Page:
BACKGROUND: Delirium is a major source of morbidity in the inpatient hospital setting. This study examined differences between patients with delirium present prior to hospital admission and those with hospitalacquired delirium in several health outcomes.
METHODS: A total of 12,529 patients on 2 inpatient units were included in this retrospective cohort study. Outcomes were assessed using chart review. Other variables were compared across groups and included in multivariate models predicting discharge location within the hospital-acquired delirium group.
RESULTS: Of 709 patients with delirium, 83% had pre-admission prevalent and 17% had post-admission incident delirium. Compared with patients with preexisting delirium, patients with hospital-acquired delirium had greater hospital durations and mortality and were more likely to receive ICU care, more likely to receive multiple classes of medications, and less likely to be discharged home without home health services. Multivariate analysis in the hospital-acquired delirium group found that several variables independently predicted discharge location.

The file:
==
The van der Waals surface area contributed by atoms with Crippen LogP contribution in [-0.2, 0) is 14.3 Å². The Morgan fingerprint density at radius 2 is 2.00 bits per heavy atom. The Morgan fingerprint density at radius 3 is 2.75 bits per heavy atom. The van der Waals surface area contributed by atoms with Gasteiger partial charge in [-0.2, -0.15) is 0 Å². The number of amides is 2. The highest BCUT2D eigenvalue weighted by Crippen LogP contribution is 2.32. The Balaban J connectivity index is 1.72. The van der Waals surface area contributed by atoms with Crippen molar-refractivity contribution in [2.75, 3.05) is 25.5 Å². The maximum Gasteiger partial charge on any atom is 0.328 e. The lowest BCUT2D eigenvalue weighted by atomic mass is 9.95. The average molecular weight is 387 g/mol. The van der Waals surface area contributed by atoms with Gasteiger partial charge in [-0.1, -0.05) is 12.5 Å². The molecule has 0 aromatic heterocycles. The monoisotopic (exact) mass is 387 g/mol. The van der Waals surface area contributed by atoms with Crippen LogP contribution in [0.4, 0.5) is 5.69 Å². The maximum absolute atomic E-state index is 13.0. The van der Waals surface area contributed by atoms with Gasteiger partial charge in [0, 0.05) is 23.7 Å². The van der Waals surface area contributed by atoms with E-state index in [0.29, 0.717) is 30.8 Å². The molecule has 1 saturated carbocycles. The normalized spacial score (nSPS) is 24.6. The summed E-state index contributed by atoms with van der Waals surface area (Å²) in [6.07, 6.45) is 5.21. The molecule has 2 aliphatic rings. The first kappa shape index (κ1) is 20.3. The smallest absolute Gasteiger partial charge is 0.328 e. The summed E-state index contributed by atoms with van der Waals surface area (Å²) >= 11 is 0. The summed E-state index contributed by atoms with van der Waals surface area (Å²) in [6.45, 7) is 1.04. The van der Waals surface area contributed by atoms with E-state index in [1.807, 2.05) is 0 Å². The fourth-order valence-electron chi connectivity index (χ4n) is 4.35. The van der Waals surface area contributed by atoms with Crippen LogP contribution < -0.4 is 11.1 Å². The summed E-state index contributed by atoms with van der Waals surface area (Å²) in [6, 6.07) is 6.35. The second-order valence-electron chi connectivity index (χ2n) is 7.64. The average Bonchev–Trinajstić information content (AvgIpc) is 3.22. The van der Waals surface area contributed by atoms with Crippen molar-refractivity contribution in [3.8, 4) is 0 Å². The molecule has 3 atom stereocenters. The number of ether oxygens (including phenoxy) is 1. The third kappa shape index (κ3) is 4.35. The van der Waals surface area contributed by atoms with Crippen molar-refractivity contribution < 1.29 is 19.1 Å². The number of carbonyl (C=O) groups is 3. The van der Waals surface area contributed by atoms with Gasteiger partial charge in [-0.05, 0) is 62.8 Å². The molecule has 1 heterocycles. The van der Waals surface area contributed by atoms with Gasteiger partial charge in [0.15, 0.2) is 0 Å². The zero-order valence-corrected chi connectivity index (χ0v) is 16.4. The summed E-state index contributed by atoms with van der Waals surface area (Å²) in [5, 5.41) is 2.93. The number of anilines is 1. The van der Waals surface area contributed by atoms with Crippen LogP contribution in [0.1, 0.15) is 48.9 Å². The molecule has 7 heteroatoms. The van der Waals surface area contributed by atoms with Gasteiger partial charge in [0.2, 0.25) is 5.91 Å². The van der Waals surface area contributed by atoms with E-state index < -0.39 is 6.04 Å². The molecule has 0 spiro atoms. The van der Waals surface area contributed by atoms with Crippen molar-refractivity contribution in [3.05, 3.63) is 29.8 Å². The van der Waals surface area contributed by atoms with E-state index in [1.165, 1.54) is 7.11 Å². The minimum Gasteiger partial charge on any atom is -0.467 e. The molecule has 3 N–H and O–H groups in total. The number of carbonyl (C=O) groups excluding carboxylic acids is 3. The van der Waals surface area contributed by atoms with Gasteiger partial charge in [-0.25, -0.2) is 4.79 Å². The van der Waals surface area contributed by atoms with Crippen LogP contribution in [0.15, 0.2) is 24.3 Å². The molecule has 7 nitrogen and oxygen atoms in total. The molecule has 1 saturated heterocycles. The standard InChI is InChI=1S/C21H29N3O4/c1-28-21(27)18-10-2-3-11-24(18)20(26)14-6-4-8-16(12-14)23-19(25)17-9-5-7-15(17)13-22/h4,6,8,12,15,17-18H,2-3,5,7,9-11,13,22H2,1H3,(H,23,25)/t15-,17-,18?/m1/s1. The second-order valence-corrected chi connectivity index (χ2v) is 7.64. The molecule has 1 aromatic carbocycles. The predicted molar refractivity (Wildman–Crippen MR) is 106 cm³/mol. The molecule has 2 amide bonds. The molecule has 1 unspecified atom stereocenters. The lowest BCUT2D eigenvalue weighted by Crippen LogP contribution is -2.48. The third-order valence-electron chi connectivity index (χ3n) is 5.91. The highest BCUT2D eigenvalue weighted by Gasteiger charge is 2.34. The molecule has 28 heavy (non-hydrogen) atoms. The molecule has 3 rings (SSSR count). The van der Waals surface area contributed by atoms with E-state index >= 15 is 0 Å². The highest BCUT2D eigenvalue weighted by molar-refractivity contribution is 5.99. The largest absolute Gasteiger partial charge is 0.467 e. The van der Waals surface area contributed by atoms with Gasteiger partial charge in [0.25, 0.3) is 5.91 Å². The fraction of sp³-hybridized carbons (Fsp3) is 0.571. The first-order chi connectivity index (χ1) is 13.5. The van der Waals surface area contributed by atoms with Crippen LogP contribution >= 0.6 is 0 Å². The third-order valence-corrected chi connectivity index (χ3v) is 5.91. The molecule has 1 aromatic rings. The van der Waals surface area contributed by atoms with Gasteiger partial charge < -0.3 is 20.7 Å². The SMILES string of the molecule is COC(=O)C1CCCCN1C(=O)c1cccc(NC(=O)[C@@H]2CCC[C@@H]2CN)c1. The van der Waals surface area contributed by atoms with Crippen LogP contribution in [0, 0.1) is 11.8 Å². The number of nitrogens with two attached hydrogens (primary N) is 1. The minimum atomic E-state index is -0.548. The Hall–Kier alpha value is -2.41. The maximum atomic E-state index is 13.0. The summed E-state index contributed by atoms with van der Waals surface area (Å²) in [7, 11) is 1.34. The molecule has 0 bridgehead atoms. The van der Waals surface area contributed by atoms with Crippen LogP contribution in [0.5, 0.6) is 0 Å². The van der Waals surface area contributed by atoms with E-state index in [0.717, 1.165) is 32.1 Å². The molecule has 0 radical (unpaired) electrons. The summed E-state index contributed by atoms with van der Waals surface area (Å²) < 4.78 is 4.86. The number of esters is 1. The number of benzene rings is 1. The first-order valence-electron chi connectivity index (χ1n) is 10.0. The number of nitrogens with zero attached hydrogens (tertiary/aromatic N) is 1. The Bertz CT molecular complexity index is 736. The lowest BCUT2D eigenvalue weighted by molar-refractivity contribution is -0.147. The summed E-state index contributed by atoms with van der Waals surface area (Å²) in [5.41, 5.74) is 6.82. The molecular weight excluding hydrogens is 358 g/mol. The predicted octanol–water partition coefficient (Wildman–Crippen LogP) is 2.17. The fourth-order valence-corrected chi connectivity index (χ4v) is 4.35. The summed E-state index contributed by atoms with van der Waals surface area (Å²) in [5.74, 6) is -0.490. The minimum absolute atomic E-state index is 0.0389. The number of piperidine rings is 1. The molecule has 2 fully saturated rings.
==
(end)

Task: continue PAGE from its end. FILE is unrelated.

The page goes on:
CONCLUSIONS: Patients with hospital-acquired delirium had worse hospital outcomes and a more complicated hospital course than those with preexisting delirium. Administration of various medications, several demographic variables, and some hospital-related variables were independently associated with worse outcomes within the hospital-acquired delirium group. These results demonstrate that patients with hospital-acquired delirium are a vulnerable subgroup deserving special attention.